Our Take On
Katniss Everdeen is one literary character we're actually proud to see our sisters and daughters emulate (we're looking at you, Bella Swan). Author Suzanne Collins purposely described her heroine in simple terms so we can create our own image of her. The movie version of The Hunger Games has given us a more definite look at Katniss' clothing and style, but we still have our own visions of what she should be wearing.
Everyday life in District 12
Katniss Everdeen's day-to-day life in the Seam is bleak, to put it mildly. The 16-year-old is forced to hunt all day to support her mother and sister and doesn't have the time to put any ounce of thought into her look, other than her signature braid. We imagined Katniss' clothing to mirror that of a more modern Annie Oakley, except substitute a bow and arrow for a shotgun. Our favorite archery expert doesn't wear skirts, though -- we're thinking more fitted cargo pants and button-down linen shirts instead of a pioneer hoop skirt. Still, both Katniss and Annie are one-in-the-same: They don't take crap from anyone -- and they certainly don't bow down to The Man, or in this case, The Capitol.
The Reaping is the only part of the story when Katniss appears somewhat vulnerable -- and that's only because of the terror she faces when her sister, Prim, is called up as a Tribute. To play up this vulnerability and uncertainty, we imagined Katniss' Reaping dress as a simple white peasant-style dress accessorized with a ribbon and empire waist. After all, our heroine barely has enough food to survive on, so she's not going to be decked out in fancy dresses like Effie Trinkett.
The Capitol presentation
Our first thought when we read about Katniss' fiery look at the Capitol presentation was of Fleetwood Mac's Stevie Nicks. We're not exactly sure why -- the "Gypsy" singer's style doesn't exactly scream post-Apocalyptic society. However, Nicks' penchant for flowy, sheer dresses with lots of color and serious attitude mirror Katniss' fire much better than the fitted orange dress shown in stills from the film.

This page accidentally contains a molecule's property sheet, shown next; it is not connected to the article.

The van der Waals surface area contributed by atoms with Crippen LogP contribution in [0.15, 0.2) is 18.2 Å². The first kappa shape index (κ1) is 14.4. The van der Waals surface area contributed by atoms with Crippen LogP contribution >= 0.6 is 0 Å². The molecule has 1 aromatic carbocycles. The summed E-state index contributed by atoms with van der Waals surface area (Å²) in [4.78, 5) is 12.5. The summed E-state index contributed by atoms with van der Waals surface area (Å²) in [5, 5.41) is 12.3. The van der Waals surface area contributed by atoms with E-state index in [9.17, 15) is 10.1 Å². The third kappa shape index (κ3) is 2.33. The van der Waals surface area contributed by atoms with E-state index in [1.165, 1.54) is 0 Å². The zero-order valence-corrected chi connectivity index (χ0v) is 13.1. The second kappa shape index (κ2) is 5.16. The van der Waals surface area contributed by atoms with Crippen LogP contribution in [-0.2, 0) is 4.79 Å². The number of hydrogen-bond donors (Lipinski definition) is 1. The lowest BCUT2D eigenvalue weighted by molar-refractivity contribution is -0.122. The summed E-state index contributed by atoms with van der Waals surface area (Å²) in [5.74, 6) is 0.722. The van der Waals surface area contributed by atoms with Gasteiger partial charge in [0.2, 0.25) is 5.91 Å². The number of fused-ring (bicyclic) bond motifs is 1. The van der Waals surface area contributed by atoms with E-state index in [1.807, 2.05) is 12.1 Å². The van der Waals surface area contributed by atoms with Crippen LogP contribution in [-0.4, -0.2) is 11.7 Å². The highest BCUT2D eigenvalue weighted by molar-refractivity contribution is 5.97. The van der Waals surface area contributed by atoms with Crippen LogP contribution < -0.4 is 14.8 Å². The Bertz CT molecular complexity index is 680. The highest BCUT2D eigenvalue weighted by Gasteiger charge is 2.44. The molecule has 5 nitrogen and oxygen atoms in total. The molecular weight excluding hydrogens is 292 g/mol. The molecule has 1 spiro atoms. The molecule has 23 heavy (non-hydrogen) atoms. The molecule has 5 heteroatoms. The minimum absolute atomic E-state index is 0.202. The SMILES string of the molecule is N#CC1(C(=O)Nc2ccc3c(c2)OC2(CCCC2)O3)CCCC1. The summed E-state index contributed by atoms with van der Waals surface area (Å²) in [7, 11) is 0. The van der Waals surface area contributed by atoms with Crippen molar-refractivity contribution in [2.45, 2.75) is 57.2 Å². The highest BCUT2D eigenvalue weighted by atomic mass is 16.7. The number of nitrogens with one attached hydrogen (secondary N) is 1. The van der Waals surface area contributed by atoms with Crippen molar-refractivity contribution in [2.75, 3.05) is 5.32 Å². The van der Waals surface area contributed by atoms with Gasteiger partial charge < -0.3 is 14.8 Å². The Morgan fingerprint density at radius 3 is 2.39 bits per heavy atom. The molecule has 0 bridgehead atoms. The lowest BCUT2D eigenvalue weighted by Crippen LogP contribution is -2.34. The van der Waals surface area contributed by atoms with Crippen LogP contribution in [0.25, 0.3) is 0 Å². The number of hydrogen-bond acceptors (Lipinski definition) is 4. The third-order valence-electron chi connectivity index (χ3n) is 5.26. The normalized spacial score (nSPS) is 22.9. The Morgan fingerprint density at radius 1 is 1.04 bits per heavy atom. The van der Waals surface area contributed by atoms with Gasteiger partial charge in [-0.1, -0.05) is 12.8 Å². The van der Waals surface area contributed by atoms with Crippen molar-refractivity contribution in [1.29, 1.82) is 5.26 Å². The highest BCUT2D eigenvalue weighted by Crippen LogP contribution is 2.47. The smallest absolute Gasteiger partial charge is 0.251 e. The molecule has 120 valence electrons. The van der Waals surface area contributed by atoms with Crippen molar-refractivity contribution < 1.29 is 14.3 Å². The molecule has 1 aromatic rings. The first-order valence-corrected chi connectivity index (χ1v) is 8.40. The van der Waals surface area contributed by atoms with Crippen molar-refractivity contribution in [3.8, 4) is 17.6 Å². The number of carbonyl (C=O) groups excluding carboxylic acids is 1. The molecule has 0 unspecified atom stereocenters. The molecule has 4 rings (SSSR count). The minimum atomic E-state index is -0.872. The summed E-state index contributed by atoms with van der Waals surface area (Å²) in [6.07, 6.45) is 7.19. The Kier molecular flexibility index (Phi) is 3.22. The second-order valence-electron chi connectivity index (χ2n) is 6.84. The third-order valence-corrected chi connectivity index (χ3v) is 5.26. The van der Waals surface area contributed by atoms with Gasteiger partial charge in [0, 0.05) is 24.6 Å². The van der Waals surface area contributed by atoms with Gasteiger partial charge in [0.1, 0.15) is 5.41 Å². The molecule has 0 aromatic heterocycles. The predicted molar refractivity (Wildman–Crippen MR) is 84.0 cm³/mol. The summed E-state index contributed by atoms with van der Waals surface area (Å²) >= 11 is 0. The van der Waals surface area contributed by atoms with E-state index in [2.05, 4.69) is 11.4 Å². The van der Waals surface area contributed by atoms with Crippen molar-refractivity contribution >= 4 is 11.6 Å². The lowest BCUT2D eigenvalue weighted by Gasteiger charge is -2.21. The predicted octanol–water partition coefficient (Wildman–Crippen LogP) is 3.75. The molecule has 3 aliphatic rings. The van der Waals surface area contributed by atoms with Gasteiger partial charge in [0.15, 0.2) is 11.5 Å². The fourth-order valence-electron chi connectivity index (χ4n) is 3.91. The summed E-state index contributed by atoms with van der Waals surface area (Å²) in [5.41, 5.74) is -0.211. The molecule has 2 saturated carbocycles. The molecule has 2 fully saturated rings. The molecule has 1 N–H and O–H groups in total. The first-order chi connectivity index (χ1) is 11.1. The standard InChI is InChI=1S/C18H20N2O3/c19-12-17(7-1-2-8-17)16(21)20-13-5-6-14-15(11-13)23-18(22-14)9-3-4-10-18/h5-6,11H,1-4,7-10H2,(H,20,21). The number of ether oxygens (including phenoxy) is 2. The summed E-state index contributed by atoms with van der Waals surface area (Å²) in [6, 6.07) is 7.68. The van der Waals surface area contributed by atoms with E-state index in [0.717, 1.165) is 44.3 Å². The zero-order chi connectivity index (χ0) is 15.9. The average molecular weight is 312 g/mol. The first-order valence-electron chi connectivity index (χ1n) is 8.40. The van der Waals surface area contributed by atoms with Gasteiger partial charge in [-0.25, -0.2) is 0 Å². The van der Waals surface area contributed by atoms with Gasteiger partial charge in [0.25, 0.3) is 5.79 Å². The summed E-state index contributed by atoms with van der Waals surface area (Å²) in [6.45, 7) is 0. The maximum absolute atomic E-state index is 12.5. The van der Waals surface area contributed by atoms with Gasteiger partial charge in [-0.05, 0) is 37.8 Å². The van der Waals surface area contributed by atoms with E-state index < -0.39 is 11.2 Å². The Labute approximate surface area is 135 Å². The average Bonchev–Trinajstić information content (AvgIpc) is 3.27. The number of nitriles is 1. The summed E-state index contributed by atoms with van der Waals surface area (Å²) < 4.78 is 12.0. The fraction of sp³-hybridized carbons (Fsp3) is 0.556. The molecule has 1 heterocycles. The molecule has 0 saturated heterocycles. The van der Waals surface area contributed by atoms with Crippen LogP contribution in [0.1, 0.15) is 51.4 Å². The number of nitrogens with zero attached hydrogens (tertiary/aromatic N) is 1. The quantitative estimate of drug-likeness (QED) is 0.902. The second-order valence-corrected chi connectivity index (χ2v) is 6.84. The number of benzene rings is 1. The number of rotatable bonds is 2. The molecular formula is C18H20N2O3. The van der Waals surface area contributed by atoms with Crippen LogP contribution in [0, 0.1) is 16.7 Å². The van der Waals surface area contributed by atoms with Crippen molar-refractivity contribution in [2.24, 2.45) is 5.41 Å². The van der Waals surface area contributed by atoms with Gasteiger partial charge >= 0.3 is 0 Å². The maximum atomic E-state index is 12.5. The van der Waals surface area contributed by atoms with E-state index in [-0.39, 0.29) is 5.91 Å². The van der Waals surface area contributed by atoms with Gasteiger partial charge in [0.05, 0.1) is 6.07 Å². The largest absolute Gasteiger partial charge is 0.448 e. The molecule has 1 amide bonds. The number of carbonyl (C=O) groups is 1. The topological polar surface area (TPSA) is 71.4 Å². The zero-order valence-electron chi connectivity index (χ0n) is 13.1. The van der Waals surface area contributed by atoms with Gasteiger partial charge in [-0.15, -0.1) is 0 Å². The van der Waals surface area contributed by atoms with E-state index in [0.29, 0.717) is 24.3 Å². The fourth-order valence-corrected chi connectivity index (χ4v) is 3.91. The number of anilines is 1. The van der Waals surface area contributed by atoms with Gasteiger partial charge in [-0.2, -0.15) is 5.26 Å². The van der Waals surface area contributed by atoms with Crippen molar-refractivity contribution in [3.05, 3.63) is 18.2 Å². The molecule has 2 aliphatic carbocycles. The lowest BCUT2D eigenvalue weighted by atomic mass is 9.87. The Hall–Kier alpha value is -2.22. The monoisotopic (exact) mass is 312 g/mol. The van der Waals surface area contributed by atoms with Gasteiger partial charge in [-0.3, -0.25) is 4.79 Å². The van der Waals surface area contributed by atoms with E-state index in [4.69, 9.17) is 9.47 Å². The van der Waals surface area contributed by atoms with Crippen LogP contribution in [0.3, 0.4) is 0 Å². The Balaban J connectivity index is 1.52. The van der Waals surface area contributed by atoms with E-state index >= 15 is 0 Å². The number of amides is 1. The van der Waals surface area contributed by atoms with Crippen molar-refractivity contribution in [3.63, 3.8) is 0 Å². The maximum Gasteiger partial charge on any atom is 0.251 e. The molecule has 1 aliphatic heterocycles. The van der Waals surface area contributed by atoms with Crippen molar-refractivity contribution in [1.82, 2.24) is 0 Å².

Oh, and a gauzy dress would give off more of an illusion of fire since filmmakers (obviously) couldn't use real fire on Jennifer Lawrence in the film. Not that she minded.
"Was everybody disappointed that I wasn't set on fire? God, that was a high, high bar to set. 'Oh, darn it, she didn't set herself on fire,'" she told MTV News. "That's unfair. I don't ever want to have to put myself on fire. Why am I constantly disappointing myself when I'm not putting my life in danger? That's not right."
Is there anyone as bad ass as Katniss when she outsmarts even the toughest opponents during The Hunger Games? There isn't. The laser-focus of our heroine is apparent in every page of the book -- she's fighting to stay alive, after all. This take-no-prisoners attitude is exactly why we envision Katniss wearing clothing similar to a Tomb Raider-era Angelina Jolie, complete with fitted leather jackets, white tanks and serious man-stomping combat boots. Shrinking flower, she's not.
Lawrence wasn't even sure she could be as strong as Katniss.
"I wish that I did [have her strength.] She's strong," Lawrence told OnTheRedCarpet.com in an interview. "I would've been like [in a sheepish voice] 'I volunteer.' Cried and like cried the whole train ride and just stayed on my podium when they counted down [in the arena] and just cried. It would've been different."
More on The Hunger Games
Love it or hate it? SheKnows editors review The Hunger Games
The Hunger Games: Capitol-inspired fashion
The Hunger Games: Decor inspired by District 12